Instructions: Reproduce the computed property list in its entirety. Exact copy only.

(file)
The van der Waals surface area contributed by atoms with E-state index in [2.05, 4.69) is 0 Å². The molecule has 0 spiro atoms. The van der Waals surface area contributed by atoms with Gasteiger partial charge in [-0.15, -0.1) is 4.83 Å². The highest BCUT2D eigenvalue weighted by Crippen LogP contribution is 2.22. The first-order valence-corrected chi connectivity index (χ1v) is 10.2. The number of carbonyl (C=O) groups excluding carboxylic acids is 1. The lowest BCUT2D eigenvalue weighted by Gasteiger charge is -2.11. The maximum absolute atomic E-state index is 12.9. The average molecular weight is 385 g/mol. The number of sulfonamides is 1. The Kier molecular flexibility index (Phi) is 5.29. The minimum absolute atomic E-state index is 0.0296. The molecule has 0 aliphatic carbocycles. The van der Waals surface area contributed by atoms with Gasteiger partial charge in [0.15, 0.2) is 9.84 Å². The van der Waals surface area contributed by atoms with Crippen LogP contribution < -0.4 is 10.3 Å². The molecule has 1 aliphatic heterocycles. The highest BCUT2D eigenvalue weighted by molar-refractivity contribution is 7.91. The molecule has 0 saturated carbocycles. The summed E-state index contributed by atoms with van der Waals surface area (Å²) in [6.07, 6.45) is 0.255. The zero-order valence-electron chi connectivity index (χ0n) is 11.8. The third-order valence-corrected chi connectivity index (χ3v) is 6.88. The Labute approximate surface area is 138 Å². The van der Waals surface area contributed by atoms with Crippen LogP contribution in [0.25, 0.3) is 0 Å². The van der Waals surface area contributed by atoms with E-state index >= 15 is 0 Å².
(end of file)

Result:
The van der Waals surface area contributed by atoms with E-state index in [2.05, 4.69) is 0 Å². The molecule has 0 spiro atoms. The van der Waals surface area contributed by atoms with Gasteiger partial charge in [-0.15, -0.1) is 4.83 Å². The highest BCUT2D eigenvalue weighted by Crippen LogP contribution is 2.22. The first-order valence-corrected chi connectivity index (χ1v) is 10.2. The number of carbonyl (C=O) groups excluding carboxylic acids is 1. The lowest BCUT2D eigenvalue weighted by Gasteiger charge is -2.11. The maximum absolute atomic E-state index is 12.9. The average molecular weight is 385 g/mol. The number of sulfonamides is 1. The Kier molecular flexibility index (Phi) is 5.29. The minimum absolute atomic E-state index is 0.0296. The molecule has 0 aliphatic carbocycles. The van der Waals surface area contributed by atoms with Gasteiger partial charge in [0.15, 0.2) is 9.84 Å². The van der Waals surface area contributed by atoms with Crippen LogP contribution < -0.4 is 10.3 Å². The molecule has 1 aliphatic heterocycles. The highest BCUT2D eigenvalue weighted by molar-refractivity contribution is 7.91. The molecule has 0 saturated carbocycles. The summed E-state index contributed by atoms with van der Waals surface area (Å²) in [6.07, 6.45) is 0.255. The zero-order valence-electron chi connectivity index (χ0n) is 11.8. The third-order valence-corrected chi connectivity index (χ3v) is 6.88. The Labute approximate surface area is 138 Å². The van der Waals surface area contributed by atoms with Crippen LogP contribution in [0.25, 0.3) is 0 Å². The van der Waals surface area contributed by atoms with E-state index >= 15 is 0 Å².